Tuesday, March 22, 2005

Great moments in vocal harmonies, vol. 1

Great vocal harmonies have existed almost since the beginning of music. Here are some random selections:

The Velvet Underground - I Found A Reason (beginning of song): Pedal tone harmonies made with two vocal tracks of opposing rhythms, this trick may be used for the harmonies on the last verse of "Tonight."

Lisa Loeb & Nine Stories - Stay (I Missed You) (1:07): Lisa Loeb gives us hope because she was the first unsigned artist to have a number one single with this song. She also went to Brown and majored in comp lit. Beginning at 1:07, the harmonies, which at times sound more like an extension of her lead vocal, help build the song to a powerful climax. There's also tambourine on the song, if you listen closely.

Radiohead - Sit down. Stand up. (1:48): Radiohead aren't exactly known for their barbershop harmonies, but they still have a few tricks up their sleeves. At 1:48, the harmonies start creating these weird chords that only create more tension, and make the song creepier as it builds up to the raindrops.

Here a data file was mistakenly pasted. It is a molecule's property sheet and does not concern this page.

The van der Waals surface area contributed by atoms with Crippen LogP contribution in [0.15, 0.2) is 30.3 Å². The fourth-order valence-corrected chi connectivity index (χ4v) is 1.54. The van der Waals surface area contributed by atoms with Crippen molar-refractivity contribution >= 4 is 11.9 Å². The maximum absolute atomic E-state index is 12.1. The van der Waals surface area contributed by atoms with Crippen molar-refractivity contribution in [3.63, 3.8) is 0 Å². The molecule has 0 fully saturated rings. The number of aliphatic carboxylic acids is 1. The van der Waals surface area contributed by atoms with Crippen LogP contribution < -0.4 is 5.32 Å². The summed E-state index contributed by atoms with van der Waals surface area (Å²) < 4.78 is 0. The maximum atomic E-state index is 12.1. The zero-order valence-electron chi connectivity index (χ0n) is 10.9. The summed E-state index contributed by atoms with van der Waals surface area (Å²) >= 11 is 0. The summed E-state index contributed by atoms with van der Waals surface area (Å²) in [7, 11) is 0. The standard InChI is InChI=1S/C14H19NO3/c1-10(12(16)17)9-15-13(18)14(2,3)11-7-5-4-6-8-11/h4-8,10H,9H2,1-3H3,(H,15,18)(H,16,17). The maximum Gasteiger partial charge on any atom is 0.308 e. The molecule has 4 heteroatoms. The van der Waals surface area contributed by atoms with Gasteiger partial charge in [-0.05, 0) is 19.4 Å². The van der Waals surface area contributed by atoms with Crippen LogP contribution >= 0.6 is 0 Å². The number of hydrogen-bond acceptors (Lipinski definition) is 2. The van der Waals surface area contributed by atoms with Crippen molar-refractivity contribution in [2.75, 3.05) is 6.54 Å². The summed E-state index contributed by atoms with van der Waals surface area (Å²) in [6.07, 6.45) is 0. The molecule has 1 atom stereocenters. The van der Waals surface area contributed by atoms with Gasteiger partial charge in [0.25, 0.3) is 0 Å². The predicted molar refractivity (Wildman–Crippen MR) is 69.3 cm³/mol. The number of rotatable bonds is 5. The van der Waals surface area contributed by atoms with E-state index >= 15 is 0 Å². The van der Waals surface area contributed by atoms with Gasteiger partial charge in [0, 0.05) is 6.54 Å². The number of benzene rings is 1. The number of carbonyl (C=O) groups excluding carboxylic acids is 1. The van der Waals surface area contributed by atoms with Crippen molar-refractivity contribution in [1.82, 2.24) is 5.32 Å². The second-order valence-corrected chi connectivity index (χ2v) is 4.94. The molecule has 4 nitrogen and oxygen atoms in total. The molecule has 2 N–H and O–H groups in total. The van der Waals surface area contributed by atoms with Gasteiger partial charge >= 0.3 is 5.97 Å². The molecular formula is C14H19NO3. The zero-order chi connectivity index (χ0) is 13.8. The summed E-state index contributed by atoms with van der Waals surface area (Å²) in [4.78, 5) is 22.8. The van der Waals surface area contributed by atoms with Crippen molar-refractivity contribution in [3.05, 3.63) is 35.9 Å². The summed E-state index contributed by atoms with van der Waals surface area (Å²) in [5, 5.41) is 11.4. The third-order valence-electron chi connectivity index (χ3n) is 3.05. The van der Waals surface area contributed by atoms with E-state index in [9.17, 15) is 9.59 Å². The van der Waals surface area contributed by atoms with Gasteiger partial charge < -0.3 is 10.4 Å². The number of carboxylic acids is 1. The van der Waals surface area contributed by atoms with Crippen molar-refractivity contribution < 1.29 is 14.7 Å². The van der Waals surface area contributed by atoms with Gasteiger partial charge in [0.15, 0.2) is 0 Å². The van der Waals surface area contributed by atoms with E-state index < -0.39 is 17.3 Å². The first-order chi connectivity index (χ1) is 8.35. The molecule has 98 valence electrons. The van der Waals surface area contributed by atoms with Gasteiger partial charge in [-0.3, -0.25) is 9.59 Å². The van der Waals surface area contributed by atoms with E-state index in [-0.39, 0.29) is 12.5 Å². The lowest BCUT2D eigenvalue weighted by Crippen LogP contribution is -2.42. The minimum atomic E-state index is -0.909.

The Beach Boys - Wouldn't It Be Nice: Notice how the harmonies alternate smoothly between "oohs/ahs" and actual words. And while we're on this song... everyone should experience the joy of discovering what the guitar is playing during the bridge (1:06).

Martha & the Vandellas - Heatwave: Motown produced an amazing string of pop songs during the 60s, another reason to reclaim the oldies station from your parents instead of rebelling against it. Remember, John Lennon's favorite singer is mary wells ("you beat me to the punch", "my guy") of Motown fame. "Heatwave" is a great example of call-response, doubling, and "ooh" harmonies, all wrapped in one high-energy pop song that rocks harder than most indie rockers today.

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